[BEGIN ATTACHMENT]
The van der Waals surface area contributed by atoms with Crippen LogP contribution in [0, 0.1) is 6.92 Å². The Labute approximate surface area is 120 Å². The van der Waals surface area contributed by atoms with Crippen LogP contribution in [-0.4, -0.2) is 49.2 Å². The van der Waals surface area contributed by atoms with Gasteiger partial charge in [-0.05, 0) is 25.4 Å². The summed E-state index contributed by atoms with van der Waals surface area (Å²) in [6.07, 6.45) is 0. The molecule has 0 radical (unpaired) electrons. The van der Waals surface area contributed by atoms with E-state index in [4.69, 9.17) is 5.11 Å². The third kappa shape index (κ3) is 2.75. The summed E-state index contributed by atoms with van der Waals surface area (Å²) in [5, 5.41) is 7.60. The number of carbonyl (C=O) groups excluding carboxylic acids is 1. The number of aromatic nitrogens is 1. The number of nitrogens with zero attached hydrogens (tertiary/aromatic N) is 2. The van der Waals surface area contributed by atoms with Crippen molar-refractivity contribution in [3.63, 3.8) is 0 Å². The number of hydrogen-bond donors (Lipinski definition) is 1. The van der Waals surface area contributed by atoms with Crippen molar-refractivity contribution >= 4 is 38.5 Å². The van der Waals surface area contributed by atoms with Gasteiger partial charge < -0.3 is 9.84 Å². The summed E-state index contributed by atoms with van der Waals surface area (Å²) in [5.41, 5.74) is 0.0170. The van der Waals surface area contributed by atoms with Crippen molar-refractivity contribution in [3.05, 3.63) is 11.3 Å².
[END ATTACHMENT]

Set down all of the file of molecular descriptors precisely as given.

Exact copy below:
The van der Waals surface area contributed by atoms with Crippen LogP contribution in [0, 0.1) is 6.92 Å². The Labute approximate surface area is 120 Å². The van der Waals surface area contributed by atoms with Crippen LogP contribution in [-0.4, -0.2) is 49.2 Å². The van der Waals surface area contributed by atoms with Gasteiger partial charge in [-0.05, 0) is 25.4 Å². The summed E-state index contributed by atoms with van der Waals surface area (Å²) in [6.07, 6.45) is 0. The molecule has 0 radical (unpaired) electrons. The van der Waals surface area contributed by atoms with E-state index in [4.69, 9.17) is 5.11 Å². The third kappa shape index (κ3) is 2.75. The summed E-state index contributed by atoms with van der Waals surface area (Å²) in [5, 5.41) is 7.60. The number of carbonyl (C=O) groups excluding carboxylic acids is 1. The number of aromatic nitrogens is 1. The number of nitrogens with zero attached hydrogens (tertiary/aromatic N) is 2. The van der Waals surface area contributed by atoms with Crippen molar-refractivity contribution in [3.63, 3.8) is 0 Å². The number of hydrogen-bond donors (Lipinski definition) is 1. The van der Waals surface area contributed by atoms with Crippen molar-refractivity contribution >= 4 is 38.5 Å². The van der Waals surface area contributed by atoms with Gasteiger partial charge < -0.3 is 9.84 Å². The summed E-state index contributed by atoms with van der Waals surface area (Å²) in [5.41, 5.74) is 0.0170. The van der Waals surface area contributed by atoms with Crippen molar-refractivity contribution in [3.05, 3.63) is 11.3 Å².